How to Influence your Guests Through the Science of Seating
Are your Customers Sitting Comfortably?
Have you thought about the perceptual factors of your furniture design, such as the comfort, style, colour and touch of the upholstery fabric?
Did you know that the layout of a restaurant can influence whether your guests enter, how long they stay and even how much money they might be likely to spend? Discover our restaurant design tips and understand how you can use the psychology of restaurant design to influence your guests.
What is the Intended Use of your Restaurant Furniture?
Matching the specific design features of your chairs with the considerations of physical need and what the guest will be using the chair for is clearly important. Zoning of your furniture can encourage quiet personal spaces for reading, working and relaxation or more sociable areas to sit, for example, within a lively bustling bar.
The length of time that you expect a customer to be seated can also be reflected in the ergonomics of your seating design. If you would like to influence the customer to perch for a little while before moving on (for example within a reception area), a more upright, low-backed, shallow seated armchair or ottoman would be an ideal seating option.
Equally, if you would like the customer to stay seated, sink into the chair and enjoy a few drinks while socialising in the bar lounge, a larger deeper-seated and softer upholstered lounge chair would be a better option for the customer to relax into.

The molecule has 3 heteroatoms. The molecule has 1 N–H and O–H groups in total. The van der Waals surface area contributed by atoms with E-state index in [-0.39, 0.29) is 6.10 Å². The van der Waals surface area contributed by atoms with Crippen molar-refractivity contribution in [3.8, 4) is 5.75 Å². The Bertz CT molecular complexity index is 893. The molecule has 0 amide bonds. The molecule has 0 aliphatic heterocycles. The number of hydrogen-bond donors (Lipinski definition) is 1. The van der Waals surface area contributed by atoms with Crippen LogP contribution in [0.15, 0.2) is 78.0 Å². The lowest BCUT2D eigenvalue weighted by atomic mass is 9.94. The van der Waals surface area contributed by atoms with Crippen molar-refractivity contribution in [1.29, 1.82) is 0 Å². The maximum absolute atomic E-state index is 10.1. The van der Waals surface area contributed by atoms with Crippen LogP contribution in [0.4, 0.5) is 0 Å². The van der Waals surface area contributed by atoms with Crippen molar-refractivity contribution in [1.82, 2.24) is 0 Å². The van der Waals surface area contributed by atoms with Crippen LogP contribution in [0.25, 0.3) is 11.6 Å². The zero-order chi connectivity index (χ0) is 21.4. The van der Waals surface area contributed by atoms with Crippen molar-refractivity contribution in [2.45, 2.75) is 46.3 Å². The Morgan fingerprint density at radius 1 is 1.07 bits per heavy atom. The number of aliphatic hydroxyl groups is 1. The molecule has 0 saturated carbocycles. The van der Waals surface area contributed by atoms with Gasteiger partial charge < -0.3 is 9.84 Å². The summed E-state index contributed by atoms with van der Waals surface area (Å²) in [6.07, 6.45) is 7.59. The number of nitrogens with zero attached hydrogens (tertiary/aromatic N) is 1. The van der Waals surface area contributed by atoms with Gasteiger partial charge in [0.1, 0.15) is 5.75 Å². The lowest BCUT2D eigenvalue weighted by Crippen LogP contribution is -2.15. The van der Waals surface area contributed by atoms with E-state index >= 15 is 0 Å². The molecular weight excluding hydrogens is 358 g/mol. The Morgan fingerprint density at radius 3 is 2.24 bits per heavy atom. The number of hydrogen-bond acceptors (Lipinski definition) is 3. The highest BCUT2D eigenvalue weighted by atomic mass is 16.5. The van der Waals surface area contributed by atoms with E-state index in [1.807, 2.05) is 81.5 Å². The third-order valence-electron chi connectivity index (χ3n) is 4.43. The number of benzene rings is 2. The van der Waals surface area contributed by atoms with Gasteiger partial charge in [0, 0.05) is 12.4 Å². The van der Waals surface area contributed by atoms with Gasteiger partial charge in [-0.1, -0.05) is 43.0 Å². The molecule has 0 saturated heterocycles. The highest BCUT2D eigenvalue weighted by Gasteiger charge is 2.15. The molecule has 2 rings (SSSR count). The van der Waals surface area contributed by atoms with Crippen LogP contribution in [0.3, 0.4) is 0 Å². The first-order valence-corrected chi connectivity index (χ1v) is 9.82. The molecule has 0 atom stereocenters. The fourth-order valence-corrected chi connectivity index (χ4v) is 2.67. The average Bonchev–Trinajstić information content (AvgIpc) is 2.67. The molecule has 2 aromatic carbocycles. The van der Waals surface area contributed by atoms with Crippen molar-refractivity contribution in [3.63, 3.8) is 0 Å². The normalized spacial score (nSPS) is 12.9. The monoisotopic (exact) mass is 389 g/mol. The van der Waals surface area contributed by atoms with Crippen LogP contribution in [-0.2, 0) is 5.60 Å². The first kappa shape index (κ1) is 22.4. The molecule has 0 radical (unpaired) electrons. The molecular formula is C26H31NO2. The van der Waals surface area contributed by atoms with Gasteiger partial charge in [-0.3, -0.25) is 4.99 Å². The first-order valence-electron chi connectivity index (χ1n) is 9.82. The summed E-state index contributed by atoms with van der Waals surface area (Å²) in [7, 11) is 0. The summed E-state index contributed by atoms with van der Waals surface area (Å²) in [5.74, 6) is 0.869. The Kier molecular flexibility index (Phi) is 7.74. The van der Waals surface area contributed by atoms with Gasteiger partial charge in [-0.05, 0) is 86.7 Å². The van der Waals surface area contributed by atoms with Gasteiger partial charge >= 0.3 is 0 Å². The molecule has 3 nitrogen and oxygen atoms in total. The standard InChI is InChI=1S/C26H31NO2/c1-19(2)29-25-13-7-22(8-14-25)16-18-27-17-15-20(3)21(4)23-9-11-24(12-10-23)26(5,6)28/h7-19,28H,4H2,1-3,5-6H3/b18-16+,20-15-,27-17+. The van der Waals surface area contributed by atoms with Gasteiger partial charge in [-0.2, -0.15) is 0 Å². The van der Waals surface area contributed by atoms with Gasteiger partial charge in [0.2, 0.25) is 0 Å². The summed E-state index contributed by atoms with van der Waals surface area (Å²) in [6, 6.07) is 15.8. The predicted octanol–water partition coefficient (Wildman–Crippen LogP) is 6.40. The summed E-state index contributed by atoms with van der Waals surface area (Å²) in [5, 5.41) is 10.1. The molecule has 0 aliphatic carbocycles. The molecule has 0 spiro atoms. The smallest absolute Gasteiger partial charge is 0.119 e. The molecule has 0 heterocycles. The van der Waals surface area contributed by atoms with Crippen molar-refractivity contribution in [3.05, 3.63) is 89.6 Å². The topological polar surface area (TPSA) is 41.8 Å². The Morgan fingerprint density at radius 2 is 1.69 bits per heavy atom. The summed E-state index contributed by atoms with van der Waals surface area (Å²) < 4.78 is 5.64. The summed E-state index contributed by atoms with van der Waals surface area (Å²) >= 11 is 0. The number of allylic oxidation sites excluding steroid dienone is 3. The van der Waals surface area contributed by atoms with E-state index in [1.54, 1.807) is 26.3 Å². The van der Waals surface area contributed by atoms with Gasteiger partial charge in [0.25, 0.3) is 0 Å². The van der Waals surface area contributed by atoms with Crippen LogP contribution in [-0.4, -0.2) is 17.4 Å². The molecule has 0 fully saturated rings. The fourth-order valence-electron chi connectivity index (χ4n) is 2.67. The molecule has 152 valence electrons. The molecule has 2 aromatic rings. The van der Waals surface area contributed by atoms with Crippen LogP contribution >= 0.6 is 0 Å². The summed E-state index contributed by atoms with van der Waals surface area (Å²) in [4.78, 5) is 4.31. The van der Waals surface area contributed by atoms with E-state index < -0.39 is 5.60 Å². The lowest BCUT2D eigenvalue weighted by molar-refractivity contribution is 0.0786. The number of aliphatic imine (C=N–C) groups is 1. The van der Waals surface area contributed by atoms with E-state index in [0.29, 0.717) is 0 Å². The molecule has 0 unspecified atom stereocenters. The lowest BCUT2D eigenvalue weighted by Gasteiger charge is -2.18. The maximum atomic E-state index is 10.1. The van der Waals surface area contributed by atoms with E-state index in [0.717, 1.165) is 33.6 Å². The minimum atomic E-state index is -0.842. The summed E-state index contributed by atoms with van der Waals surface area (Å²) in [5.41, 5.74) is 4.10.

What to Consider in Restaurant Design
The Furniture you Should Choose for your Restaurant
Getting the right furniture for your restaurant is imperative to making sure your clients are comfortable. But thinking about the layout of the new furniture shouldn’t be missed either. For example, once you’ve mapped out the size and capacity of your restaurant space, you’ll want to make sure that your furniture is aesthetically inviting but also serves a specific purpose depending on what your customers want, and how much time (and money) you would like them to spend in that spot of your restaurant.
If you’re going through a re-design and need to rethink your restaurant seating layout to capitalise on the psychology of seating, some examples you could choose to create specific areas of interest within a bar, lounge or restaurant include:
Banquette seating or restaurant bench seating
Restaurant Seating Styles
If you’re revamping your restaurant seating layout, you have a variety of styles to choose from, all of which could have an impact on the way your customers interact with your business. Want to keep your customers socialising for longer? Choose seating that encourages them to relax with higher back chairs and luxurious upholstery giving your staff the opportunity to upsell coffees and drinks while your customers sink comfortably into their seats.
Does your business rely on high turnaround? Go for a strategic seating setup that is simple and chic, inviting your diners in for a quick bite but not letting them get too comfortable on a sofa or armchair so that you’re missing out on the next batch of customers that walk through the door.
Banquette or Fixed Restaurant Seating
Not only can banquette seating or fixed booth seating highlight key features such as wall features in your restaurant, but it brings a welcoming layer of privacy for your customers. A booth is more of an enclosed, relaxed space for a group of customers to enjoy their dining experience.
Banquettes can also help to create natural walkways for diners and waiting staff to ease the free flow of foot traffic through the restaurant.